Obsolete cookies

Need a last-minute holiday present for friends and family?  Well, maybe don’t make these cookies, because they are kind of weird-tasting.

Another terrible idea for a present: a subscription to Match.com.  Here (aside from, passive-aggressive much?) is why!

7 comments to Obsolete cookies

  • Emily, I like your tattoos and your vintage Doctor Who t-shirt!

    Obsolete sounds like an interesting book. I’ll have to read it.

    Although I have a cell phone and work as a freelance blogger, I don’t like to be reached. I often forget my cell phone at home. I never twitter with it nor do I check my email. I usually take a peek a Google Maps before I leave to go somewhere and print off a map if I need it and that’s only because I drive a scooter in Taipei. Once you leave the comfort of a language that you understand, things get more adventurous.

    Although writing with pens and reading books might go out of fashion in a decade or two, I believe that it will never be obsolete. I don’t like reading on e-ink screens or displays. I like the physical book and pulling one out is really convenient.

    The same can be said about writing. People thought that writing would disappear when notebooks appeared, but it hasn’t and it won’t.

    I think that it’s been reported that young people under the age of 20 are actually reading more, a lot more, than in the past, and that’s due to computers and the internet.

  • PAR

    I like the Dr. Who shirt too–you look like you’re channeling Amanda Congdon in that thing! Ha!

    Seriously, though, I love this feature.

  • ow a paper cut

    SensitiveDude450 might have had better luck if he’d mentioned the popcorn oatmeal toffee chocolate chip cookies….well, it couldn’t have hurt.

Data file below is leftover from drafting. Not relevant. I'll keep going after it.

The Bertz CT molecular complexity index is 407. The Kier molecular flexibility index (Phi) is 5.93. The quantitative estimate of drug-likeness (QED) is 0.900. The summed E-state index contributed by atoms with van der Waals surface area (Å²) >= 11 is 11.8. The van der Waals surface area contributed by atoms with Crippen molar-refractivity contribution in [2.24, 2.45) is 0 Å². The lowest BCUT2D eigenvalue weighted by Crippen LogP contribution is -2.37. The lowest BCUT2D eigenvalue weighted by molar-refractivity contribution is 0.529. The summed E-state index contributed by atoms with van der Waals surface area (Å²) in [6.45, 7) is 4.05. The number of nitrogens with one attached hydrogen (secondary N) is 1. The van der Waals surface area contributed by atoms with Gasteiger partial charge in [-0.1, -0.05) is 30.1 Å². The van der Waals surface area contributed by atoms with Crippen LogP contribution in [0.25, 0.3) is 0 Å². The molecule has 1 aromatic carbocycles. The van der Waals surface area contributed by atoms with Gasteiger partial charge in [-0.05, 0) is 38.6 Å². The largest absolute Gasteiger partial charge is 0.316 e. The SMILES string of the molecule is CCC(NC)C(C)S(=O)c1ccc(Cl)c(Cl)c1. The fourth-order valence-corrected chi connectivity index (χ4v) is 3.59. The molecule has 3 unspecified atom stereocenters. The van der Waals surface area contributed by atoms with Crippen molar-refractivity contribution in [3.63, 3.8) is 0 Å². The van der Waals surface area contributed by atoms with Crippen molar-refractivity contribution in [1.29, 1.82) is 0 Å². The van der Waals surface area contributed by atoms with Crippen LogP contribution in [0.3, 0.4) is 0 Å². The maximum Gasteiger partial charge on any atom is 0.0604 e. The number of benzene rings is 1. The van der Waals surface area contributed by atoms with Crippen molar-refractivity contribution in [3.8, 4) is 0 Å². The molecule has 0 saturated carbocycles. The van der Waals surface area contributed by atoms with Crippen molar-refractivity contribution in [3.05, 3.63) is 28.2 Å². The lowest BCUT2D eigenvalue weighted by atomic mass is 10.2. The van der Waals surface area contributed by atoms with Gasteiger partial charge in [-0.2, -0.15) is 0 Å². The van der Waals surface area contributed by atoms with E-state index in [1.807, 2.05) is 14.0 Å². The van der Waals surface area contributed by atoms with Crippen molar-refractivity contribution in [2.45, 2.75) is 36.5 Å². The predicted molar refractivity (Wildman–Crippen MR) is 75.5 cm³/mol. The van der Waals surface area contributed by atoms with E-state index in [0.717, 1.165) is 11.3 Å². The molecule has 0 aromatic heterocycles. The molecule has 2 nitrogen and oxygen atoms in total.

• We just started making popcorn again the old fashioned way… super easy… no garbage… plus, making caramel popcorn is super easy… cracker jacks at home, less money, no packaging… thanks for cooking!

  • David

    Wow, she’s a smart cookie!

  • Emily, I read your TechnologyReview article, and I wonder if maybe the thesis, or an accepted premise of the thesis, that Match actually purports to take responsibility to “match” you with other people, is flawed.

    I’ve never been under the impression that Match’s algorithmic matching was its primary selling point. (Full disclosure: I met my current boyfriend on Match within a week and a half of joining.) I, and others I know who’ve used it, treated it as an online dating service, only superior to other means of meeting people because you can winnow the field immediately based on something other than looks. But it still requires you to be proactive, and meet people, and have some bad dates and hopefully some good dates; it’s not called SeeIntoYourSoul.com

    Match is distinctly different from a service like Eharmony, which *does* match you very specifically with certain people, with zero ability to browse profiles. Eharmony sells itself with an extensive questionnaire; it is all about compatibility based on your self-described traits and values. That’s actually why I rejected Eharmony: too little autonomy. I would be curious how it would fare in an experiment similar to your Match outing.

    Anyway, sorry to hear that your friend had such a negative experience.

  • I agree with Regina. I actually think online dating services allow people to be MORE picky about finding their mates rather than less, because you get access to more people than if you rely on, say, meeting people at parties or through friends. Of course, they’re not pre-screened by your friends, so it may be that of the people you date the percentage of success is lower, but still the numbers overall are higher. Yes, if everyone thought like you do — that online dating is a sign of desperation — then it would probably end up being slim pickings. Thankfully, most people do not view it that way.

    I think your friend should give it another shot. One month is not long enough. Also, try OKCupid — it’s free.

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